The Making of the Modern British Home explores the impact of the modern suburban semi-detached house on British family life during the 1920s and 1930s - focusing primarily on working-class households who moved from cramped inner-urban accommodation to new suburban council or owner-occupied housing estates. Migration to suburbia is shown to have initiated a dramatic transformation in lifestyles - from a `traditional' working-class mode of living, based around long-established tightly-knit urban communities, to a recognisably `modern' mode, centred around the home, the nuclear family, and building a better future for the next generation. This process had far-reaching impacts on family life, entailing a change in household priorities to meet the higher costs of suburban living, which in turn impacted on many aspects of household behaviour, including family size.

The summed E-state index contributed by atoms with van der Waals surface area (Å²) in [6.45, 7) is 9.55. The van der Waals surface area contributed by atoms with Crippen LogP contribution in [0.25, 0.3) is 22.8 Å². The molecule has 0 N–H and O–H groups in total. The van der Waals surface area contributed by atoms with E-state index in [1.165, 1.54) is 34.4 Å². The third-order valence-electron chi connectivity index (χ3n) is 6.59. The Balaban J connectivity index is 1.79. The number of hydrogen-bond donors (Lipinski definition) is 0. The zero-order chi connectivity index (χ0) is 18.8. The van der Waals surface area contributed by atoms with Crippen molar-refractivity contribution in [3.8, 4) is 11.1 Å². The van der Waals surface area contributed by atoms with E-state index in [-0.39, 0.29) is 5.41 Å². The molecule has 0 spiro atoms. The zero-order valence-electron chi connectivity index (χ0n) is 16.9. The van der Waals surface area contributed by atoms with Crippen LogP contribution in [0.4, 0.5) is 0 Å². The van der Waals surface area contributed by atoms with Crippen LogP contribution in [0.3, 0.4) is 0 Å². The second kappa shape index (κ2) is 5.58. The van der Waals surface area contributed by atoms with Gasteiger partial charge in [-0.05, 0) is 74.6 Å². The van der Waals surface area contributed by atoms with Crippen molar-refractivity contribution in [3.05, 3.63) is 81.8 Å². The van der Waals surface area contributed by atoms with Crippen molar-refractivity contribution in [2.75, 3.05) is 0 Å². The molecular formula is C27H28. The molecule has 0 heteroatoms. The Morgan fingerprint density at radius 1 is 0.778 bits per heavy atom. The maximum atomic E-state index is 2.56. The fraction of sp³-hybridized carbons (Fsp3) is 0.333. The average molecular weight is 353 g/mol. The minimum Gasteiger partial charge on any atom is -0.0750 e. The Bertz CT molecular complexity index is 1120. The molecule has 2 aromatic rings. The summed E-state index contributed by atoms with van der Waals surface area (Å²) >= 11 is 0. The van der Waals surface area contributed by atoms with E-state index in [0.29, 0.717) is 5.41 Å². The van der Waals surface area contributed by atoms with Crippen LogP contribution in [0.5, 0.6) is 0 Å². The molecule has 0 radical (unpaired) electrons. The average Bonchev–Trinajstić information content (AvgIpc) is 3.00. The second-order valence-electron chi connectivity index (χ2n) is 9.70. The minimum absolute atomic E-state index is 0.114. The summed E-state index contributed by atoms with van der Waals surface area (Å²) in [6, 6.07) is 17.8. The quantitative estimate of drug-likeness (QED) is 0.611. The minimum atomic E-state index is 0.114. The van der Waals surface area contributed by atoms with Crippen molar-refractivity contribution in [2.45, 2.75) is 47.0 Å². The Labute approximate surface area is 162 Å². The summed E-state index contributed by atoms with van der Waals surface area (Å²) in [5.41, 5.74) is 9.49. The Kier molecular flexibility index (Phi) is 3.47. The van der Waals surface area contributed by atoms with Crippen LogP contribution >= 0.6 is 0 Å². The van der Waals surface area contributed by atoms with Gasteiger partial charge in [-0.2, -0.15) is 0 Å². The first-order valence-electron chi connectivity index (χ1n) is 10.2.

This volume also constitutes a general history of the development of both owner-occupied and municipal suburban housing estates in interwar Britain, including the evolution of housing policy; the housing development process; housing and estate design, lay-outs, and architectural features; marketing owner-occupation and consumer durables to a mass market; furnishing the new suburban home; making ends meet; suburban gardens; social filtering and conflict on the new estates; and problems of 'mis-selling' and 'Jerry building'. Peter Scott integrates the social history of the interwar suburbs with their economic, business, marketing, and architectural/planning histories, demonstrating how these elements interacted to produce a new model of working-class lifestyles and 'respectability' which marked a fundamental break with pre-1914 working-class urban communities.